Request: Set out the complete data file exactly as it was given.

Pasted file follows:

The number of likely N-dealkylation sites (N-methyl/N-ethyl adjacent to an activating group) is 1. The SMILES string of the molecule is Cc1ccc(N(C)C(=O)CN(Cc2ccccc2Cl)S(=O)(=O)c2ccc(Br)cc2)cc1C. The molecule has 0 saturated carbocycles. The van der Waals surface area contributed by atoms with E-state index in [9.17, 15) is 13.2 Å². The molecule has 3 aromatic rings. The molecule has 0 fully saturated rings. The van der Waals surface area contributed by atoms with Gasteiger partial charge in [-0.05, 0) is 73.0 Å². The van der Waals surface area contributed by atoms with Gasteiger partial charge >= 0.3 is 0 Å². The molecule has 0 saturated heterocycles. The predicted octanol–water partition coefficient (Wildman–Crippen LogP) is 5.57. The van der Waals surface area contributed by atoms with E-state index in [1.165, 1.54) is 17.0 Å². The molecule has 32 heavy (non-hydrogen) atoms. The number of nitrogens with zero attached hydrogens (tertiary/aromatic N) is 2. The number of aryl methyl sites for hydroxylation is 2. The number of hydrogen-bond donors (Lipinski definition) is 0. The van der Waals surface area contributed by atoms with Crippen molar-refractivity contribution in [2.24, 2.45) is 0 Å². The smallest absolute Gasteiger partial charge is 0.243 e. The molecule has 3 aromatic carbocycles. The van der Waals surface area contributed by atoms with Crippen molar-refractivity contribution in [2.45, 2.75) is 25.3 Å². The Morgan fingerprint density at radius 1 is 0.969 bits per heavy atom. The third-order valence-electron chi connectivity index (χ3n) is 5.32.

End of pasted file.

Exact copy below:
The number of likely N-dealkylation sites (N-methyl/N-ethyl adjacent to an activating group) is 1. The SMILES string of the molecule is Cc1ccc(N(C)C(=O)CN(Cc2ccccc2Cl)S(=O)(=O)c2ccc(Br)cc2)cc1C. The molecule has 0 saturated carbocycles. The van der Waals surface area contributed by atoms with E-state index in [9.17, 15) is 13.2 Å². The molecule has 3 aromatic rings. The molecule has 0 fully saturated rings. The van der Waals surface area contributed by atoms with Gasteiger partial charge in [-0.05, 0) is 73.0 Å². The van der Waals surface area contributed by atoms with Gasteiger partial charge >= 0.3 is 0 Å². The molecule has 0 saturated heterocycles. The predicted octanol–water partition coefficient (Wildman–Crippen LogP) is 5.57. The van der Waals surface area contributed by atoms with E-state index in [1.165, 1.54) is 17.0 Å². The molecule has 32 heavy (non-hydrogen) atoms. The number of nitrogens with zero attached hydrogens (tertiary/aromatic N) is 2. The number of aryl methyl sites for hydroxylation is 2. The number of hydrogen-bond donors (Lipinski definition) is 0. The van der Waals surface area contributed by atoms with Crippen molar-refractivity contribution in [2.24, 2.45) is 0 Å². The smallest absolute Gasteiger partial charge is 0.243 e. The molecule has 3 aromatic carbocycles. The van der Waals surface area contributed by atoms with Crippen molar-refractivity contribution in [2.45, 2.75) is 25.3 Å². The Morgan fingerprint density at radius 1 is 0.969 bits per heavy atom. The third-order valence-electron chi connectivity index (χ3n) is 5.32.